Today, it's all about Kirby. He's fully Chinese, and he's from New Jersey--a small town kid. Kirby is interesting in that he is so normal. I've never seen such a unique attribute originate from an ill-unique style. I suppose what plays into that is the fact that everyone is trying to distinguish themselves from the rest of the group. Kirby's like the guy at the Halloween party without the costume, and that is not necessarily a bad thing.
Kirby's got this calm nature to him. In a sense, he's sort-of indifferent to most choices, but he has very reasonable, traditional limits. It's hard to define in a concrete way, so I'll provide an example. Say, another makes a joke about animal cruelty. While Kirby is perfectly comfortable allowing such conversation to take place, and capable of laughing with the group. He wouldn't be able to share in the enjoyment without a "that's bad," or "you shouldn't play around like that" in there somewhere. Again, there's nothing wrong with that. There should be someone there to draw the line, so-to-speak, for potentially sensitive or controversial topics.
I picked Kirby as the first person to blog about because he intrigued me most, and he did so indifferently as his personality would in itself suggest. He's a guy that thrives in group settings. He can pretty much get along with anybody and he's got a natural sense of daring, without the stereotypical thrill-seeker or daredevil persona attached. He's naturally comfortable with people and conversation no matter the topic, but he's not the type to let injustice go without warning.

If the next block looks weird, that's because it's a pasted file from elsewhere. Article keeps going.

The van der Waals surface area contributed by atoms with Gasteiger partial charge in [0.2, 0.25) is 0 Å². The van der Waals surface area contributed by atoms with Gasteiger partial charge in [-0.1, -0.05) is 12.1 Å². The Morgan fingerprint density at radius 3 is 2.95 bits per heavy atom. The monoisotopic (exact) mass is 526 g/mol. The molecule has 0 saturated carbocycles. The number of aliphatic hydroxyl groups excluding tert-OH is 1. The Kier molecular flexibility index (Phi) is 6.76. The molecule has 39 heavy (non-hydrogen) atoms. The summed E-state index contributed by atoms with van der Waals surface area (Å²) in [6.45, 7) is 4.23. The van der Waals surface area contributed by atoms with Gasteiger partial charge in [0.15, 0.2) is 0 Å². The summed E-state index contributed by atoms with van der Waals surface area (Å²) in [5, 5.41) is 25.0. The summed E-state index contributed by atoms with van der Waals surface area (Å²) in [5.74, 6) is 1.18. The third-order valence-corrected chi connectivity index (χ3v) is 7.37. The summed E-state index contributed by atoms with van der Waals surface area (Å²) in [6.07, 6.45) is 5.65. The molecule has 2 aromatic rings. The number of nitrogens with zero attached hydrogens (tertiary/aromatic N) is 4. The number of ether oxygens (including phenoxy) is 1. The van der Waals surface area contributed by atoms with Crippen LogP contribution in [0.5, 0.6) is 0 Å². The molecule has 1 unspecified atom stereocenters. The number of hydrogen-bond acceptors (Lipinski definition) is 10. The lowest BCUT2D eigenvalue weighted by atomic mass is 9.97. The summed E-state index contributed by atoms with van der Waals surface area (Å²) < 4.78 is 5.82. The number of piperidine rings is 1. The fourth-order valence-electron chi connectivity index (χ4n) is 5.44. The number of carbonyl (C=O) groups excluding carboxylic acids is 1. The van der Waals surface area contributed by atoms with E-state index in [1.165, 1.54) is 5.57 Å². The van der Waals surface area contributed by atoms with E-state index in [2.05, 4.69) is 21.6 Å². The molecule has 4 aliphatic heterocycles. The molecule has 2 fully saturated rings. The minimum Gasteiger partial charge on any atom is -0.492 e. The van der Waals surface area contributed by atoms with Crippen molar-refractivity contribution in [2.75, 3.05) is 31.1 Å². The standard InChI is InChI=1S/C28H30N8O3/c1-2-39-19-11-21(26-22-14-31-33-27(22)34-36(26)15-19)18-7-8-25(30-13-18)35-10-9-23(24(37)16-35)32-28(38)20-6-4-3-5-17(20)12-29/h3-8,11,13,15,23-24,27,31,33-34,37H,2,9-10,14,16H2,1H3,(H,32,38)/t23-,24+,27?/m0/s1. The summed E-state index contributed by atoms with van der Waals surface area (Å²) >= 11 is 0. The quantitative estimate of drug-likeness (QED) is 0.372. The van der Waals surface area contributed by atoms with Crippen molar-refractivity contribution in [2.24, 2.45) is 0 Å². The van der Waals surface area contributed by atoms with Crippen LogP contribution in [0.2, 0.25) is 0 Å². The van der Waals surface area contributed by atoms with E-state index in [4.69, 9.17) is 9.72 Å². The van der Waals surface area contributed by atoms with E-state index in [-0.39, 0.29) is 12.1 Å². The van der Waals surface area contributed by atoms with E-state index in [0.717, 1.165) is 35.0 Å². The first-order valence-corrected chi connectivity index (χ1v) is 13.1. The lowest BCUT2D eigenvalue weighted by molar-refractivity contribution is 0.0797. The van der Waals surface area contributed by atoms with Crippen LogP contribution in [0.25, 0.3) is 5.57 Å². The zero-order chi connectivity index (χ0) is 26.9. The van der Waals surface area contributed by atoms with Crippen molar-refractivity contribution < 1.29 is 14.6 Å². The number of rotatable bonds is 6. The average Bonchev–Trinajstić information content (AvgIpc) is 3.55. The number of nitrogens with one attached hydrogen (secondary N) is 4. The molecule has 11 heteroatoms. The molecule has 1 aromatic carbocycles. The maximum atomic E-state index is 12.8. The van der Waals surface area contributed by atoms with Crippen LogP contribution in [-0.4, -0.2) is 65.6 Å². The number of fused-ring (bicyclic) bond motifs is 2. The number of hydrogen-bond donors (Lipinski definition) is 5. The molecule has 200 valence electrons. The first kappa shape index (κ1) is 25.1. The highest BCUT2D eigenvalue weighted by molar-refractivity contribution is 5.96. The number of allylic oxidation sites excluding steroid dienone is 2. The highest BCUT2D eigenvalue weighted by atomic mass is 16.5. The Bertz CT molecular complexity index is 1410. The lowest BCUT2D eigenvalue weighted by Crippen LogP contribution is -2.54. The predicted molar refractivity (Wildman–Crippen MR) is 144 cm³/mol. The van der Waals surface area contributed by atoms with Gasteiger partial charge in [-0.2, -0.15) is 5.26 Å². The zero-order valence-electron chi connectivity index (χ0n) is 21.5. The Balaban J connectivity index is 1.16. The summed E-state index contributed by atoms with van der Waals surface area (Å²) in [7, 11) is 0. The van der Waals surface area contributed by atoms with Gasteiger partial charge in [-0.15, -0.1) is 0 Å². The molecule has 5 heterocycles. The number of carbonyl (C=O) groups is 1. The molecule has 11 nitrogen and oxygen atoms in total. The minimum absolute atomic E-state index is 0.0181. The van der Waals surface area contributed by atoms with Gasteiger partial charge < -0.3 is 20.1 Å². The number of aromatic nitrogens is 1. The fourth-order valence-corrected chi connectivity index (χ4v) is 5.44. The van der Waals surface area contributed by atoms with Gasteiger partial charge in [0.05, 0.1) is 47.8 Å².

He's a guy you'd just want to hang out with, because he knows how to keep his cool and keep a conversation cool. I admire Kirby. He's not without flaw, of course. He could come off as a bit nonchalant at the wrong time, or a bit boring in occasional settings, or even a bit apathetic in general. But, for the most part, he is a great addition to the floor, better than most.
As an exemplary bonus, he brought his poker set, which allows me to flex my skills to the entire floor. I can dig it.
He's got a "swag" without needing to openly express it. In a sense, he is the epitome of "being yourself," which is blatantly apparent in a sea of people who attempt to morph themselves into what they think society wants, rather than what they bring to society naturally. I don't exemplify that nearly as well as Kirby does. I'll work on it.
After much reflection and deliberation, Kirby gets an A.
Yes, I will be grading my floor mates.
Tune in tomorrow for my assessment of Ed, the British Bystander.